ithemes security activity log

However, when we consider iThemes activity log together with the non-existent scanner and the patchy brute force protection, our rating plummets. The logs are where admin would go to check on the security status of their website. It is supposed to be a snapshot, and it just doesn’t paint the correct picture. 

Jetpack, on the other hand, has a superb activity log. You get a taste of it on the free plan, but you see it really kick in on paid plans. It tracks all user actions, threats (this is on a premium plan, of course), and even changes to settings. The activity screen also acts like a mini-dashboard, indicating things that need attention like outdated plugins and themes, or malware. 

jetpack activity log

Our only caveat with Jetpack’s activity log is that even the premium version has data for only 30 days. It isn’t enough. 

Two-factor authentication

iThemes has a robust two-factor authentication feature. Jetpack doesn’t have this feature at all. 

Fun story: Two-factor authentication is the first feature we tested with iThemes, and we were quite favourably impressed. There are a lot of customizations possible, and it works seamlessly out of the box. Users can have their token of choice, and it works great. 

However—yes, there is a ‘however’—the pro plan had a bunch of so-called features which actually removed other login tokens; namely passwordless login, trusted devices, and magic links. All these options provide alternative methods to login into an account, and honestly negate the entire point of two-factor authentication: which is an additional, real-time login token. So we were left bemused by this. The solution is not to use those features. 

Jetpack doesn’t have two-factor authentication.

Server resource usage

Jetpack scanning puts a load on the server resources. iThemes didn’t because, well, it doesn’t do anything. So there is no question of server usage. 

Now this is an interesting one. Many people don’t consider how much load their security plugins put on their website servers. Unless they get an email from their hosting provider, perhaps. For smaller sites, this might not be a big deal. But for big sites? You absolutely have to consider the implications. 

iThemes, we can safely ignore because no scan-no protect-no clean means no load. It actually wins this point, because even a broken clock is right twice a day. 

Jetpack made our server resources spike during scanning. Our site barely clocks in at a 60 MB database, so it really is a lightweight site, to begin with. If our website was heavier or an e-commerce site, the impact would be much more visible—and therefore is a cause for concern.


Jetpack sends email alerts for detected malware and vulnerabilities. iThemes sends no alerts whatsoever. 

If something goes wrong with your website, you want to know immediately so you can address it. Jetpack alerts you to the presence of malware and potential vulnerabilities instantly after the scan completes. There are also dashboard notifications for malware. This is great, because these alerts are mission critical. You want to know instantly when things are bad. 

Jetpack vulnerability alert email

However, we also tested the downtime monitoring feature, because it came as part of the plan and we were curious as to how Jetpack handles downtime. Turns out, Jetpack didn’t alert us when our sites went down. We tried crashing the site in various ways: renaming the index.php file so we got a Forbidden error; renaming the wp-load.php file so the website couldn’t be reached, and more. None of these things caused a blip on Jetpack. 

Downtime monitoring is not strictly a security feature, but downtime is one of the symptoms of malware. Quite apart from that, we would want to know the second our site went down. It really is that critical. So we are conflicted on how to rate alerts for Jetpack: from a security angle, they work; but they still don’t fulfil the promises that they make. This makes us wary about trusting the plugin at all.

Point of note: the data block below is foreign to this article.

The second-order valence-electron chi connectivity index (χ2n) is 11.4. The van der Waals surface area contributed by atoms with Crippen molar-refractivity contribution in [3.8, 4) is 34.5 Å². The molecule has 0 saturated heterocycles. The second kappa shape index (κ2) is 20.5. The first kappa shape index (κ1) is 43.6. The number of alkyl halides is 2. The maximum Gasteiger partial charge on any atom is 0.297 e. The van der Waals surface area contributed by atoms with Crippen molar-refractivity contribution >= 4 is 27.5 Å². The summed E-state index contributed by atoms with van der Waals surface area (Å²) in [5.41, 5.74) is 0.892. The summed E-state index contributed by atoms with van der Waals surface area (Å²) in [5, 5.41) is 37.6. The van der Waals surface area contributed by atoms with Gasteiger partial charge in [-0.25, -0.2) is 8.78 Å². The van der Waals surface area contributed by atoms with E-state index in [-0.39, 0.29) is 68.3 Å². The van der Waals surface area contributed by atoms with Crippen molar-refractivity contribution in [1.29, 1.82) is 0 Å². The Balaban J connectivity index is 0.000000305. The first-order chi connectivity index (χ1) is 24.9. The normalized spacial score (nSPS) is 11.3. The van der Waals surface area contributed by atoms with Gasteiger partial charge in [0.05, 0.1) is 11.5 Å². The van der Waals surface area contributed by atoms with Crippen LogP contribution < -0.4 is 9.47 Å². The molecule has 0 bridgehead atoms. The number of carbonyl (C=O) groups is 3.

We got this notification after we had repaired the crash, and the site was very much working.

By this point in the article, you know that iThemes didn’t do anything useful. We got file change reports, notifications for when we took a database backup, joined the brute force network, and other confirmations. In addition, we got a daily security digest with absolutely useless info, and a weekly email with the list of WordPress vulnerabilities that had been discovered.

Perhaps we are supposed to check our website themes and plugins against this handy list, and take necessary action. However, we got tired of doing that for one site; forget the other two. It is impossible for anyone with a sizeable number of websites to manage.

Installation, configuration, and usability

Again, Jetpack trumps iThemes here. In what we presume is an effort to appear competent at security, iThemes has filled the entire plugin with noise. There is just no other way to describe it. 

iThemes installation appears to be easy. There was no need to create an account to get started, which helped us get started right away. You can choose to configure settings at installation, or skip to do so later on. But if you skip config, your security dashboard is not created. That’s where the easy part came to a screeching halt.

Setting up iThemes

The configuration options are confusing for a new user. It gives the impression of granular control, but has no real impact on security. We waded through all the settings to understand what we needed to do to have a secure website, but ultimately it was a waste of time with iThemes. 

iThemes pro plan features

Jetpack installation was a little painful. You can’t move forward with any of the security features, unless you create or connect a account, which serves as the external dashboard.

jetpack features

Also, you keep getting prompted to choose a plan, and you are taken away from wp-admin several times to do that. Finally, to get at least a first impression of the plugin, we went with a Scan plan. The configuration was much, much easier though, because you aren’t presented with an avalanche of customisations and unnecessary options. Do we really need to customise the brute force email that goes out to admin, iThemes? No we really do not!